If you live outside California, you may never have heard of Solvang- a charming village near Santa Barbara that was founded by Danish settlers in 1911 (the name Solvang means “Sunny Fields” in Danish).
When deciding whether to visit Solvang, ask yourself, is your favorite part of Ikea the cafe where they serve the Swedish meatballs with lingonberry jam? Well, Sweden is pretty close to Denmark, and Solvang is even closer. Velkommen!
Dave and I thought Solvang would be great for winter break because of its kid friendliness and extreme Christmassyness.
Just about every business in town had its own Christmas tree out front, with ornaments from edible…
While we weren’t able to partake in the wine tasting that Solvang is also known for, we did eat…
In a town that’s only a few blocks long, I counted several ice cream parlors, 2 chocolate shops, a fudge shop and at least 6 bakeries. It was the best last hurrah before taking my gestational diabetes test that I could ever ask for.
Between meals, we did find some other fun things to do, like visiting the adorable miniature horses at Quicksilver Ranch.
And feeding some very hungry and demanding birds at OstrichLand USA.
Do they not look like muppets to you?
We checked out the Sunny Fields Park playground, which looks like a medieval castle.
Perfect for princesses who like playing hide and seek.
And really big slides.
We stopped by the Hans Christian Andersen museum (above a wonderful book store, The Book Loft), which is free and very educational.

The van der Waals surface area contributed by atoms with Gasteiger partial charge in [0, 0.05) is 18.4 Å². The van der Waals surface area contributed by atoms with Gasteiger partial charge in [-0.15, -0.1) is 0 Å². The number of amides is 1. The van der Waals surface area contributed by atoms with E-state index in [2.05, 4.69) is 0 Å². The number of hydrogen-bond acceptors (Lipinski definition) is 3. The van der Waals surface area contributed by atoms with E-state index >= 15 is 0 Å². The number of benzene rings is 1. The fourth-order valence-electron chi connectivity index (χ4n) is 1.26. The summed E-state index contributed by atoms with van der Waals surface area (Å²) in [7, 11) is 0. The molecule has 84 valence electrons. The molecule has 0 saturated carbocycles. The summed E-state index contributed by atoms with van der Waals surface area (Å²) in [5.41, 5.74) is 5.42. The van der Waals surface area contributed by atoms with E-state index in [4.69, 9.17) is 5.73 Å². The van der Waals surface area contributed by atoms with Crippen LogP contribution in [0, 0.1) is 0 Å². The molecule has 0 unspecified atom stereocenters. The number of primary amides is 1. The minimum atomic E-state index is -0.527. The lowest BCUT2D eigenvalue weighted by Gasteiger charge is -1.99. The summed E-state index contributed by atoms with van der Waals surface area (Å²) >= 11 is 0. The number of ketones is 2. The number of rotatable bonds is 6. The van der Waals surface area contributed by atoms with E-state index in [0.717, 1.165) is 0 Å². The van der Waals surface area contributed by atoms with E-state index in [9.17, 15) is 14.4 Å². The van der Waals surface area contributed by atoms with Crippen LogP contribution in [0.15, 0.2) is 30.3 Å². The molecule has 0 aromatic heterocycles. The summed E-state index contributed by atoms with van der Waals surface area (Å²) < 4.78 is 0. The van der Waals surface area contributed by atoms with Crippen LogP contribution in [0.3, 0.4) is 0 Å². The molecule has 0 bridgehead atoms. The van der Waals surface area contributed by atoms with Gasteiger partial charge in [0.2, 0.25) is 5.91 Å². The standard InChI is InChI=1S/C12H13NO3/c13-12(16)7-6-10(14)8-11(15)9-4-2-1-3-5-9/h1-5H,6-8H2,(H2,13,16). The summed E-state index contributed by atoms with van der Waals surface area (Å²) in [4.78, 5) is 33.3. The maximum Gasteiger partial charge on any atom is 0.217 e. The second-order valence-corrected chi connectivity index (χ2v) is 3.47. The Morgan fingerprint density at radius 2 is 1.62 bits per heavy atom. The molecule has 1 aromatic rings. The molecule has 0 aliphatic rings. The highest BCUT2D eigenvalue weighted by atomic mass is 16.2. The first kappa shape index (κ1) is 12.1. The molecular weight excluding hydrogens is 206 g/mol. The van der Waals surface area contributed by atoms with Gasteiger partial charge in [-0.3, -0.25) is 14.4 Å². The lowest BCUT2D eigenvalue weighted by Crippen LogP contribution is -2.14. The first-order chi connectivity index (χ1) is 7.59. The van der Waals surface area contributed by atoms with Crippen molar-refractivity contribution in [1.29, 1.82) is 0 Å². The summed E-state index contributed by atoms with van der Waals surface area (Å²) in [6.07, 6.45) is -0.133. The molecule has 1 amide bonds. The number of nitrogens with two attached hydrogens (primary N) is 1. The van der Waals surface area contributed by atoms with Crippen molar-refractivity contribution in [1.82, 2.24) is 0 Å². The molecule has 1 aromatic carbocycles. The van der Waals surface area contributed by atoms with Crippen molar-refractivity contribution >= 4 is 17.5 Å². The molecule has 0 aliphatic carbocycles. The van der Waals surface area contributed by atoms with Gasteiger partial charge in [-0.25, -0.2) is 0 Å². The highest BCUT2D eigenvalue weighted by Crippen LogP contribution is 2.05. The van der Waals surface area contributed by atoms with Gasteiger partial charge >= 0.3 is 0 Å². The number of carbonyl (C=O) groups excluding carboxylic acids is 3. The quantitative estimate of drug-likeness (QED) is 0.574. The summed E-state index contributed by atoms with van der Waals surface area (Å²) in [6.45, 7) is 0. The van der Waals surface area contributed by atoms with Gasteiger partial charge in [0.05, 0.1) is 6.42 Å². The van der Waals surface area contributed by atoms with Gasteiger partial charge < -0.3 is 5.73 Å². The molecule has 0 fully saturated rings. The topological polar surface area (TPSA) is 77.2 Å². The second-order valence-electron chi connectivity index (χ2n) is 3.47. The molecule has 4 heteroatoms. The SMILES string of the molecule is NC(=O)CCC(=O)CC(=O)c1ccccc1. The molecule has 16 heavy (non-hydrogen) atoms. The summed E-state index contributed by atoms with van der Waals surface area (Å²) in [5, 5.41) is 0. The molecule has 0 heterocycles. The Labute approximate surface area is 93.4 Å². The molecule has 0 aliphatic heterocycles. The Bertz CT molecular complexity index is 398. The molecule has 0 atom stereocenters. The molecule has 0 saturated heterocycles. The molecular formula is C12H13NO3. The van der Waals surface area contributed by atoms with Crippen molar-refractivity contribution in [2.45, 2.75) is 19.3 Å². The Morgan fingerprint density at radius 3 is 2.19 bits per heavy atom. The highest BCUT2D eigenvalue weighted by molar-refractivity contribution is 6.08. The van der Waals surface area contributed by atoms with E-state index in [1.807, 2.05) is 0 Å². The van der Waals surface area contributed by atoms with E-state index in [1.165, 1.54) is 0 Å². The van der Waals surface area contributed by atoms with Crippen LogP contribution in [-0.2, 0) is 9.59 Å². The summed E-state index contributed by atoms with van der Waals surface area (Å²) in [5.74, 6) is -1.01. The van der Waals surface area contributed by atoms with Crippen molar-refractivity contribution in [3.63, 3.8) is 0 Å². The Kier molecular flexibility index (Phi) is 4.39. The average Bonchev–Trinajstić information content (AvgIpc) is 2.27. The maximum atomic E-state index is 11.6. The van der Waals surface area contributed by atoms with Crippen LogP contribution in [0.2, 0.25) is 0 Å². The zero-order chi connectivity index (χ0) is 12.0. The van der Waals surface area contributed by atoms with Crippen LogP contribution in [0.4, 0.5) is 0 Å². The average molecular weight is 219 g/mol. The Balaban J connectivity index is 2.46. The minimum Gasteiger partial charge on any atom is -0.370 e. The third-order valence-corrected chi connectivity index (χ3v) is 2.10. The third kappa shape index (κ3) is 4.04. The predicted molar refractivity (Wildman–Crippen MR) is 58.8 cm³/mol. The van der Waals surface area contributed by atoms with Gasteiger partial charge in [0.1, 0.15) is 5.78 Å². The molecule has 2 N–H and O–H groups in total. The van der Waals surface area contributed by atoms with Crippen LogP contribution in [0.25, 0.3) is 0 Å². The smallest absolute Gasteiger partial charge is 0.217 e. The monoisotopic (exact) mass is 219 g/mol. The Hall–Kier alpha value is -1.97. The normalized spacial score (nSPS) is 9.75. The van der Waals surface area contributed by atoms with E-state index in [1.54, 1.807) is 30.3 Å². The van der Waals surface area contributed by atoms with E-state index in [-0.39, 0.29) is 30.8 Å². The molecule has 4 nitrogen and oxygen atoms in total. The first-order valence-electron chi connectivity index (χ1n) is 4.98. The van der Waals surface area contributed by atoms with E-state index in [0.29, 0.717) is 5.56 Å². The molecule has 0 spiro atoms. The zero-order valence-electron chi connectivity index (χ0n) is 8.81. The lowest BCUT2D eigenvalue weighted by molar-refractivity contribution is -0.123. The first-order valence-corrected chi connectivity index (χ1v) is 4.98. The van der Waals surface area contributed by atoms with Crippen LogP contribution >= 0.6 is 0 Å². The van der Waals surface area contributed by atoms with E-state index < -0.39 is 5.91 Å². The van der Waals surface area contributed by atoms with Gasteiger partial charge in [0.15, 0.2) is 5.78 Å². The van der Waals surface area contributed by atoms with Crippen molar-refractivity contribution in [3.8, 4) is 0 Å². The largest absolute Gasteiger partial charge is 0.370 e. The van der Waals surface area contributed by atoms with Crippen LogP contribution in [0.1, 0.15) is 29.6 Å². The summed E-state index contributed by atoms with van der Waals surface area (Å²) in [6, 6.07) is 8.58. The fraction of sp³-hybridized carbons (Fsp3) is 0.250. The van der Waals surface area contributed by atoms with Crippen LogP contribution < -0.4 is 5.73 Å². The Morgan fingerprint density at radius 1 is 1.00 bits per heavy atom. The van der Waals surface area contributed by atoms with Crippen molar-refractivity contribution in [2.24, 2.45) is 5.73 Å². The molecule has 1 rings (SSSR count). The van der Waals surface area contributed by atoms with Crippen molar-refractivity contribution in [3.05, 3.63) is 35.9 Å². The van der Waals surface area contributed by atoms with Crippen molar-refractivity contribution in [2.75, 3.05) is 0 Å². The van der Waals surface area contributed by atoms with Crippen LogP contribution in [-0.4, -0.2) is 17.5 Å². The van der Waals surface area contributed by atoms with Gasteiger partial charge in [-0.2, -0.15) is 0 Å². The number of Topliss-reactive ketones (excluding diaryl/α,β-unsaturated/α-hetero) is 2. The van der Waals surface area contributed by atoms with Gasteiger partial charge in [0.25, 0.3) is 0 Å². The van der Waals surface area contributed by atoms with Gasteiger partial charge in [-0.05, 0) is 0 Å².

Though I’d grown up with such Andersen classics as Thumbelina, The Ugly Duckling and The Princess and the Pea, I somehow never realized that he wrote the original The Little Mermaid. It’s a point of pride among the local Danes, so Solvang is bedazzled in mermaid imagery, which was very pleasing to a 3-year-old girl I know.
Just beware–a few pages into reading aloud, I discovered that in Hans Christian Anderson’s version, the The Little Mermaid gets her tongue cut out (yikes) and a bunch of other gruesome stuff that got Disney-washed later. Good thing my kid can’t read yet.
We also partook in some extremely kitschy shopping. Solvang seems to be a premiere source of cuckoo clocks, faux antique tea sets and dolls that might kill you in your sleep.
Walking around town, day or night, was always a hoot. I never did find out where this horse-drawn trolley went, but I hope it’s how people commute to work.
If you’re interested in visiting Solvang, we enjoyed staying at The Hotel Corque, which is well-located at the edge of town and has an upscale farm-to-table restaurant, Root 246. We also had good meals at Cecco, Succulent Cafe, Paula’s Pancake House and all of the bakeries. If you get there, please bring back some more Ebelskiver. Happy Holidays!